November 2013

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November 2013

Conference & Stage Expo

Watch Them Work Shows Artists in Action

Janet Gramza Communications Associate

Desmond Heeley was one of the initial participants in Watch Them Work in 2013.

At last year's Annual Conference & Stage Expo, USITT's Education Commission tried something new – a space for theatrical designers to draw, paint, or draft ideas live on the Stage Expo floor.

They didn't expect world-famous set and costume designer Desmond Heeley to stop by and sketch for excited fans. But that's how Watch Them Work got off the ground.

"We thought it would be cool if we could invite people to come and draw as a way of showing the creative process at work," said Vice-Commissioner for Programming Ashley Bellet. "Desmond Heeley was a happy accident."

Mr. Heeley, who received 2013 USITT Distinguished Achievement Awards in both costume and scenic design, helped ensure Watch Them Work a place at the 2014 Conference & Stage Expo, to be held March 26 to 29 in Fort Worth, Texas.

While last year's planners liked the concept, they weren't sure how it might work, Ms. Bellet said. They approached Dan Denhart, Vice-President for Special Operations, who set up a work area with two drafting tables, two standard tables, and a camera to project the work on a nearby monitor.

Joe Aldridge displays his drafting skills at Watch Them Work 2013.

They stocked the spot with pens, pastels, and charcoal, and hoped to schedule different artists every 45 minutes or so to create in public, then display the works on 4-by-8-foot corner panels for the rest of the Conference.

"We thought, 'Yeah, we're going to bring in all these people,'" Ms. Bellet said. "But last year was the first year, so nobody knew what it was yet, and people were very busy with other events. So scheduling people was pretty difficult."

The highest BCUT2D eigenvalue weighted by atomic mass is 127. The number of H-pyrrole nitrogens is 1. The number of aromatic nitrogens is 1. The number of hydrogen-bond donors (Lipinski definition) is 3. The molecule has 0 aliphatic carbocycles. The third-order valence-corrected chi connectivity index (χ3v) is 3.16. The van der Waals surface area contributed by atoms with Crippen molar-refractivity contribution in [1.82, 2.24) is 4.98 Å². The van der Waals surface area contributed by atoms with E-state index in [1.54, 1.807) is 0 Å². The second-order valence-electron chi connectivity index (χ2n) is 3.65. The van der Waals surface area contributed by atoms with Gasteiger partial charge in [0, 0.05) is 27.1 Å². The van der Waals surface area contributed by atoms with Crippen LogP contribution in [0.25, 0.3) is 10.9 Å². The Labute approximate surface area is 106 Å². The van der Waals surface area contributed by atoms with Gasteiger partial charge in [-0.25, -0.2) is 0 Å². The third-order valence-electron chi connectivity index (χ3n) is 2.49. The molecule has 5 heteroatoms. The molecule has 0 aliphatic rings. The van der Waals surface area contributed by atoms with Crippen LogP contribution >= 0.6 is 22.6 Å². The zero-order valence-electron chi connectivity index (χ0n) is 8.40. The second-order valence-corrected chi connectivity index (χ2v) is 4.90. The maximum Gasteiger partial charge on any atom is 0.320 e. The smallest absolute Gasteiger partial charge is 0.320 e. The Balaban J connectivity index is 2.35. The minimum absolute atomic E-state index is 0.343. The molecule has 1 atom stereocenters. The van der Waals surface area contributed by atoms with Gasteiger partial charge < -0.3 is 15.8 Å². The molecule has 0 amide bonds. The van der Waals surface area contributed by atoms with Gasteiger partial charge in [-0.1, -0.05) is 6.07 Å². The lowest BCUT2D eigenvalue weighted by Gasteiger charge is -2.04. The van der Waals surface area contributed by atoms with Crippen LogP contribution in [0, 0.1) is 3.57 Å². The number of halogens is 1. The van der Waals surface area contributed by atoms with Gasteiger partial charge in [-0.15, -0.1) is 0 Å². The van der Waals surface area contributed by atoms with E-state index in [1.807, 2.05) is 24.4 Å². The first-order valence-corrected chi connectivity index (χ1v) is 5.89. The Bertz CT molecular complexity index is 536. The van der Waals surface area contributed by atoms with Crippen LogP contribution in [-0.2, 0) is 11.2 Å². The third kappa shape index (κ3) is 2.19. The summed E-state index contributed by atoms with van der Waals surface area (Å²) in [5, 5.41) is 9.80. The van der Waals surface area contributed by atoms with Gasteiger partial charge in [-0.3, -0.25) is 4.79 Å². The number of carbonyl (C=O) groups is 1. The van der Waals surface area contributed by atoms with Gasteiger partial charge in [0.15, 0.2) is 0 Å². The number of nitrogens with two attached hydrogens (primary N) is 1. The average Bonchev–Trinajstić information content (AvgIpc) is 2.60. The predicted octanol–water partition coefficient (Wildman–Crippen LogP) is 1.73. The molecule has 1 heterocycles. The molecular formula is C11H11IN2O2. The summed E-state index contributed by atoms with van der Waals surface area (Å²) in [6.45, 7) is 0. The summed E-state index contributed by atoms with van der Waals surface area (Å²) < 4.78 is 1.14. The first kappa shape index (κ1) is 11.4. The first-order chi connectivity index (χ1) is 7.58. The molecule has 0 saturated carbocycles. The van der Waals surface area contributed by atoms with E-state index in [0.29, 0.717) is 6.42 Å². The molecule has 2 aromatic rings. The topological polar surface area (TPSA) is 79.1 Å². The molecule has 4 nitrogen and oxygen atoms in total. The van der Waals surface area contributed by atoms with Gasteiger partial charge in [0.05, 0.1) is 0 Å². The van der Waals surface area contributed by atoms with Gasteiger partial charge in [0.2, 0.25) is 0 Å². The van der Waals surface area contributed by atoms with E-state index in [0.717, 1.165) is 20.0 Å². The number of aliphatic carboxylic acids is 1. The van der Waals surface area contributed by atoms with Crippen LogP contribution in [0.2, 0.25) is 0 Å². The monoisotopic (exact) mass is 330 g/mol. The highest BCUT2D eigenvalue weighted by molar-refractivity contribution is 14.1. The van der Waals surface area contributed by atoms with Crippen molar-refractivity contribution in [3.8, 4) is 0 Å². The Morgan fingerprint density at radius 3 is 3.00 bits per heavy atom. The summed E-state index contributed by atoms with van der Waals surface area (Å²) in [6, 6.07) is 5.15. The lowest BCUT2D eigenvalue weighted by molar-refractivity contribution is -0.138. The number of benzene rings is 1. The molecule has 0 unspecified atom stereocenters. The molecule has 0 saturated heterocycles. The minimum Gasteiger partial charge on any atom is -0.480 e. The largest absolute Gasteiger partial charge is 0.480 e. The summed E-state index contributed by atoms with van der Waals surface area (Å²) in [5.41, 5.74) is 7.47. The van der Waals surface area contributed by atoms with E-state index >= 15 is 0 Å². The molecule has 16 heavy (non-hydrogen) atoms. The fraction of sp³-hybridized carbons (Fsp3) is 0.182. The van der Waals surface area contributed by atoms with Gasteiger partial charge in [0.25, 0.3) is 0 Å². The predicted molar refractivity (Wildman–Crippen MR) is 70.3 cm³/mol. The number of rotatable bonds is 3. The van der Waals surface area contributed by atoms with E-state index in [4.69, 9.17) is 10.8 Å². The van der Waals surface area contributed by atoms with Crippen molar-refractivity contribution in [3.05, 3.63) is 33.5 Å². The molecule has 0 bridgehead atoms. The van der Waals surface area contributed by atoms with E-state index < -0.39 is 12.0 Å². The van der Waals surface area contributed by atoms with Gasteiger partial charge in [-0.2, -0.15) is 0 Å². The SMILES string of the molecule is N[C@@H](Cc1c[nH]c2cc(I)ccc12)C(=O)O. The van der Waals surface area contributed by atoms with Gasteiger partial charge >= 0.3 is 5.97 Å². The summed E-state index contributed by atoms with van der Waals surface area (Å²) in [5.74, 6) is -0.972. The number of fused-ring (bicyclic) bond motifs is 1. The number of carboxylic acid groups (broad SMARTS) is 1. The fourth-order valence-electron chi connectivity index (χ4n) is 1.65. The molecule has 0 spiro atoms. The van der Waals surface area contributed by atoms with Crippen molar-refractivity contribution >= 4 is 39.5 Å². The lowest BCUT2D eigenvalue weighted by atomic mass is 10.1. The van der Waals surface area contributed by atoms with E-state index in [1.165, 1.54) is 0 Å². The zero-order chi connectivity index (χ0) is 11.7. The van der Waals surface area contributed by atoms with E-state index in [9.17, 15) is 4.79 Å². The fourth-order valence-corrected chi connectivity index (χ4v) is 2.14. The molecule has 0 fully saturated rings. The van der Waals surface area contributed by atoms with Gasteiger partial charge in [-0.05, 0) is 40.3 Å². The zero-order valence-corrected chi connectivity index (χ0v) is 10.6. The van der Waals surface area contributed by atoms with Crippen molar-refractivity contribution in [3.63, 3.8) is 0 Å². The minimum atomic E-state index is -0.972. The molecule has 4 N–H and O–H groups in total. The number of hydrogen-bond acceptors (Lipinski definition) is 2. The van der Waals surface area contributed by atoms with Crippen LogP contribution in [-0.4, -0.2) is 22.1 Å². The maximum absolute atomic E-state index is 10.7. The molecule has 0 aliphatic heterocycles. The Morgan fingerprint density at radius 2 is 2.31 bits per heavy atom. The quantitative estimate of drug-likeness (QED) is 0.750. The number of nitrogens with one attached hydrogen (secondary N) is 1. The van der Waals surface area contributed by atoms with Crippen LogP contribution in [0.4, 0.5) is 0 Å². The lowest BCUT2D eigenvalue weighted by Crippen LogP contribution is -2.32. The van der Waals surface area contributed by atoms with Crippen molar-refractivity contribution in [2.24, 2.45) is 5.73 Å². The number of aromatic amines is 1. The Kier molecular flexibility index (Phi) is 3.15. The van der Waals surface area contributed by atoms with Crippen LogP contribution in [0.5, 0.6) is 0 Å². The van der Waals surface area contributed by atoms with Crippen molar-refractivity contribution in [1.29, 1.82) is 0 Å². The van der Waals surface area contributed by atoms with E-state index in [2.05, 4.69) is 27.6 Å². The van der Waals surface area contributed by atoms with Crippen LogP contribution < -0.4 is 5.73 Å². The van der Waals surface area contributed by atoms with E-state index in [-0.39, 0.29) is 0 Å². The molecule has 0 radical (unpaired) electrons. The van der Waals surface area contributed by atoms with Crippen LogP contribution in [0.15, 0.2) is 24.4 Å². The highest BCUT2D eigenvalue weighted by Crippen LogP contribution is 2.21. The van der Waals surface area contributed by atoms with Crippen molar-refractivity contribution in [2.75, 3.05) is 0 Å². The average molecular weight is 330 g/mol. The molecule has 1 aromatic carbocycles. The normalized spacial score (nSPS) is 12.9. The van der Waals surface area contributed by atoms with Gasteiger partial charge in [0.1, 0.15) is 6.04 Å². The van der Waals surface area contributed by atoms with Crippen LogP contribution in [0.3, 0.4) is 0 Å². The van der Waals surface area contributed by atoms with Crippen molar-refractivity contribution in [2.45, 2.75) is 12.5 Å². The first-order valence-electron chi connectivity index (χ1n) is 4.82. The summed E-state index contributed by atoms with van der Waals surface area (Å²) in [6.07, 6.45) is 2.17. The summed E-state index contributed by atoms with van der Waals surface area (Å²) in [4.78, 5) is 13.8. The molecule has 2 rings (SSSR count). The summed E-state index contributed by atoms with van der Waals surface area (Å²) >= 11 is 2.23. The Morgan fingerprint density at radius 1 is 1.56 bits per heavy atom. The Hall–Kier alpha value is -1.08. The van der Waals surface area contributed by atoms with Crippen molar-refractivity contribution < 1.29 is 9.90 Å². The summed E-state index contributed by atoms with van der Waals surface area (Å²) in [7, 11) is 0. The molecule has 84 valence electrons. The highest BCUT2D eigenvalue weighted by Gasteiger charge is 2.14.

She said she asked Mr. Heeley's assistant if he might participate, thinking his fragile health and tight schedule wouldn't allow it. "But she said, 'He would love that!'" Ms. Bellet recalled.

Shortly after Stage Expo opened that Thursday, Mr. Heeley showed up and quickly attracted an audience.

"It was wonderful to watch," Ms. Bellet said. "He was there maybe 12 minutes, and he made two quick drawings, of a figure and some flowers. He made them very loose and messy," yet easily identified as a musketeer and a bouquet of yellow roses.

After his appearance, "I had people calling and asking to be part of it," Ms. Bellet said. "At one point, we had the tables filled with seven people drawing at once," she said. "Students would come by, grab a pen and paper, sit on the floor and start sketching."

Artists who participated last year included scenic and lighting designer Christopher Sousa-Wynn, costume designer Linda Pisano, former Hollywood set designer John Paul, and Ms. Bellet, a costume and set designer at Oklahoma City University School of Theatre.

"John Paul had some renderings he was working on for South Pacific, and he brought them and finished them at the show," she said. "I was sketching on Love's Labours Lost. I brought some renderings and colored them there."

Future exhibits will offer more materials, the ability to videotape the work session, and maybe even themes such as Scenes from Shakespeare, Ms. Bellet said. "We may even have people rendering or drafting on computer versus by hand. We could hold a drafting race in the spirit of fun."

She said the artists may donate their work to USITT's archives or take it home, whatever they choose. "This is more about the act of drawing than the product they create," she said.

John Paul at the 2013 Watch Them Work event in Milwaukee, Wisconsin

Photos/ Barbara E.R. Lucas, R. Finkelstein